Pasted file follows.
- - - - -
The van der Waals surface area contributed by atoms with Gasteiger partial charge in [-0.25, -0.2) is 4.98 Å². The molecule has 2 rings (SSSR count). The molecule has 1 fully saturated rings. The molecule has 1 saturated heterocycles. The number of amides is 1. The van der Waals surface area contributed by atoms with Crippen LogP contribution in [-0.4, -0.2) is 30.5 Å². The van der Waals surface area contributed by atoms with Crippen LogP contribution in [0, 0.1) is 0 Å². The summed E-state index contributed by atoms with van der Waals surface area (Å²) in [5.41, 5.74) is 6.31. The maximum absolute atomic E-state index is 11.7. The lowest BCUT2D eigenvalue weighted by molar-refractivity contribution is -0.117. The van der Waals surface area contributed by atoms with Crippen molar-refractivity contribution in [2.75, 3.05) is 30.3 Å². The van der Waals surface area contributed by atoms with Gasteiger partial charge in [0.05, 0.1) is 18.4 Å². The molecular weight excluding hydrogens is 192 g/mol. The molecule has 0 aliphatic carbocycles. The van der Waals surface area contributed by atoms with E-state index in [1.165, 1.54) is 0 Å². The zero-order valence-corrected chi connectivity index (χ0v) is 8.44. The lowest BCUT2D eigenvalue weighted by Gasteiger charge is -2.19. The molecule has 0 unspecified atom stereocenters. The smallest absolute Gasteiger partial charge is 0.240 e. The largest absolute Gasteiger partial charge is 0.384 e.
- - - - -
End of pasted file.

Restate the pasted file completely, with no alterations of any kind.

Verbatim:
The van der Waals surface area contributed by atoms with Gasteiger partial charge in [-0.25, -0.2) is 4.98 Å². The molecule has 2 rings (SSSR count). The molecule has 1 fully saturated rings. The molecule has 1 saturated heterocycles. The number of amides is 1. The van der Waals surface area contributed by atoms with Crippen LogP contribution in [-0.4, -0.2) is 30.5 Å². The van der Waals surface area contributed by atoms with Crippen LogP contribution in [0, 0.1) is 0 Å². The summed E-state index contributed by atoms with van der Waals surface area (Å²) in [5.41, 5.74) is 6.31. The maximum absolute atomic E-state index is 11.7. The lowest BCUT2D eigenvalue weighted by molar-refractivity contribution is -0.117. The van der Waals surface area contributed by atoms with Crippen molar-refractivity contribution in [2.75, 3.05) is 30.3 Å². The van der Waals surface area contributed by atoms with Gasteiger partial charge in [0.05, 0.1) is 18.4 Å². The molecular weight excluding hydrogens is 192 g/mol. The molecule has 0 aliphatic carbocycles. The van der Waals surface area contributed by atoms with E-state index in [1.165, 1.54) is 0 Å². The zero-order valence-corrected chi connectivity index (χ0v) is 8.44. The lowest BCUT2D eigenvalue weighted by Gasteiger charge is -2.19. The molecule has 0 unspecified atom stereocenters. The smallest absolute Gasteiger partial charge is 0.240 e. The largest absolute Gasteiger partial charge is 0.384 e.